I’ve always been a believer in the Bermuda Triangle.
No, I don’t believe it’s a base for space aliens or the last resting place of Atlantis, but I believe it’s one of the strange places on earth- like Teotihuacan, the Nazca Lines, or the Neverland Ranch.
For hundreds of years, the area known as the Bermuda Triangle has wreaked havoc with boats, ships, and the occasional fast-swimming blue lobster. Mysterious storms, backward currents, missing ships, and sea monsters have all been described by sailors for centuries.
And even during the past 80 years, pilots have experienced the same type of bizarre anomalies like air turbulence, weird magnetic fields, great storms, and blue lobsters flying by at incredible speeds.
So while you may not believe the Triangle is haunted, at the very least, you have to believe you’re not in Kansas anymore.
In 1817, there was a four-foot wave on the Delaware river near Philadelphia. It did quite a bit of damage, but no one knew where it came from or what caused it. Last month, the U.S. Geological Survey (USG) figured it out. Using archival ship records and computer simulations, they deduced that the rogue four-foot wave was actually the tail-end of a tsunami. By the time the wave had made its way up the Delaware river, it had lost a lot of its oomph, and no longer resembled a tsunami.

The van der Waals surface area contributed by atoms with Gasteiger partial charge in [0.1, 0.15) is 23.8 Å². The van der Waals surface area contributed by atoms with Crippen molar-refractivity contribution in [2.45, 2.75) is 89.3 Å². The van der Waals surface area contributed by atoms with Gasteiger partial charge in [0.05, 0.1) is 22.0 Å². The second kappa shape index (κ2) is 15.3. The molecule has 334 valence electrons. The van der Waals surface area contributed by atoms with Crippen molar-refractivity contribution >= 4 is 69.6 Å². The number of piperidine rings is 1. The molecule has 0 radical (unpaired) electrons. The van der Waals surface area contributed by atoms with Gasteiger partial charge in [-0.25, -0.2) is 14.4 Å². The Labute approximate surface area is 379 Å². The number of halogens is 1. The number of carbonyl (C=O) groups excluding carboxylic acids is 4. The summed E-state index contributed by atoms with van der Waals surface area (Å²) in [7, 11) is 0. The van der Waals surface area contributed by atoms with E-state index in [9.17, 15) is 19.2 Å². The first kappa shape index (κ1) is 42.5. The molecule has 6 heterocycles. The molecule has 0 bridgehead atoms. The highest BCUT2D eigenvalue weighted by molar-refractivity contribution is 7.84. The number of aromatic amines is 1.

The USG believes the tsunami was caused by a huge earthquake (7.4) on the NW side of the Bermuda Triangle. In fact, numerous maritime logs from the period describe great tremors and rolling of the seas in the area thought to be the epicenter. These strange occurrences continued for years after the initial earthquake, quite possibly due to aftershocks.
I didn’t even know you could feel an earthquake in the ocean, but apparently you can.
While the USG believes their calculations are correct, and computer simulations back up their theories, the only thing they can’t figure out is why an earthquake struck there. There are no tectonic plates that are shifting; there are no fault lines, and there are no hot spots under the ocean floor.
So the question remains – why is this area of the planet so strange? And could it truly be home to a lost continent that gave us the likes of Miley Cyrus, Charlie Sheen, Mel Gibson, Christian Bale, and Lindsay Lohan? And could Amanda Bynes really be their chieftain?
Hopefully, in the near future, we will find out.